COVID-19 continues to spread across Alaska

While federal health officials at the Centers for Disease Control and Prevention (CDC) ended the public health emergency for COVID-19 on May 11, new cases are still being reported in Alaska, state officials say.

The CDC is no longer reporting all cases, but focuses on hospitalizations and deaths to demonstrate trends, Alaska Department of Health officials said this week. 

Overall levels of COVID-19 and influenza cases have decreased over the past few months. Still, residents are advised to stay up to date with COVID-19 vaccines.

Syndromic surveillance consists of analyzing data on symptoms and diagnoses among patients visiting emergency rooms in Alaska. The main goal is to identify trends. Unlike case-based surveillance, syndromic surveillance does not depend on laboratory testing.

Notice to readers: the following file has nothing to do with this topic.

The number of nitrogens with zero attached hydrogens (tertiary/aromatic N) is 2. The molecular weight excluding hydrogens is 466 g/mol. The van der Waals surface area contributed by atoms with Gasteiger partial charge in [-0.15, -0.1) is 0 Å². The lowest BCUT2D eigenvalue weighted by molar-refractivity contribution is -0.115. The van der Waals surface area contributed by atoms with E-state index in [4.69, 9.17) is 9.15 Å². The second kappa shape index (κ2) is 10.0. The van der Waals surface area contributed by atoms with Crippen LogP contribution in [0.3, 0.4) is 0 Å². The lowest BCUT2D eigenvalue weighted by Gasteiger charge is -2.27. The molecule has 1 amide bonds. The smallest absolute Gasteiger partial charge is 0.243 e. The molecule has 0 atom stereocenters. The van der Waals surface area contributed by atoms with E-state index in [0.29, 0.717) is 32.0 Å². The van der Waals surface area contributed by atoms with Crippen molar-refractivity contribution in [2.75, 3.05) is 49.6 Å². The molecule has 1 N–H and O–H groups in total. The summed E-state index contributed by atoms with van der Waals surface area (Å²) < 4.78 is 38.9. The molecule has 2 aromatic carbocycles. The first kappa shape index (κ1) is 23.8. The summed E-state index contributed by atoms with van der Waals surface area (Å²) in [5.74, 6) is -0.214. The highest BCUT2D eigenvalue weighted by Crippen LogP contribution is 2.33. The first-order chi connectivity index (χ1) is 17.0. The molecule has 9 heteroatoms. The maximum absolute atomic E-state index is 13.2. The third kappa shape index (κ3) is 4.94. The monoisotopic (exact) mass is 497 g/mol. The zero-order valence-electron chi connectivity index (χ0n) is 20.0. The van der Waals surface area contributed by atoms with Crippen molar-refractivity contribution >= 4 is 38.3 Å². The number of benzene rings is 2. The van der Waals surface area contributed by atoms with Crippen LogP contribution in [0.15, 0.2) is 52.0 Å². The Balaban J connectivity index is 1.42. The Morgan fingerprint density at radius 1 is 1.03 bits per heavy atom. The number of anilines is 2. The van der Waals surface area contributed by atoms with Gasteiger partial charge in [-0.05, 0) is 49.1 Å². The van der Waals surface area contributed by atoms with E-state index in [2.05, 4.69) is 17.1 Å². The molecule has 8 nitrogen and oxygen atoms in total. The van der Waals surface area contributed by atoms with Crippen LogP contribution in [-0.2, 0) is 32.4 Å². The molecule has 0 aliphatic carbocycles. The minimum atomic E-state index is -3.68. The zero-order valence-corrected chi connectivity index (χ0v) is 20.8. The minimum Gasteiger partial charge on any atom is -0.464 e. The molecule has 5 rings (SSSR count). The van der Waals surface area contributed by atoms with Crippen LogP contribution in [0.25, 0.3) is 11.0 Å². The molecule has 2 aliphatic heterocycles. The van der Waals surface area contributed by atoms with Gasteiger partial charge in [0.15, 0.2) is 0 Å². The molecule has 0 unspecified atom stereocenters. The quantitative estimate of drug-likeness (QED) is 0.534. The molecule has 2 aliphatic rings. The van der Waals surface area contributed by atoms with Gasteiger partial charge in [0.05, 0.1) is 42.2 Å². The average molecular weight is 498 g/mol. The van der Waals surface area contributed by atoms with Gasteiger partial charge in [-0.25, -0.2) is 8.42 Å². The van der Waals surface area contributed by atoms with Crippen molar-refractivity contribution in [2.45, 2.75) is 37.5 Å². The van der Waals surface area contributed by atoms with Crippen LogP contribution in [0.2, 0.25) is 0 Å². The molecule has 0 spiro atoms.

Influenza-like illness is defined as having a fever and at least one other symptom, such as a cough or sore throat. Patients with a diagnosis of influenza are also included, regardless of symptoms.

COVID-like illness encompasses a broader array of respiratory and other symptoms than influenza-like illness.


This includes any patient with a diagnosis of COVID-19, regardless of symptoms.

People at least 65 years of age who got their first bivalent COVID-19 vaccine booster four weeks ago, or are moderately or severely immunocompromised and have received a bivalent COVID-19 vaccine booster two or more months ago, may be eligible for an additional bivalent COVID-19 vaccine dose.

Anyone who suspects they are sick with a respiratory virus, even with mild symptoms, is advised to isolate for at least five days and wear a mask after leaving isolation.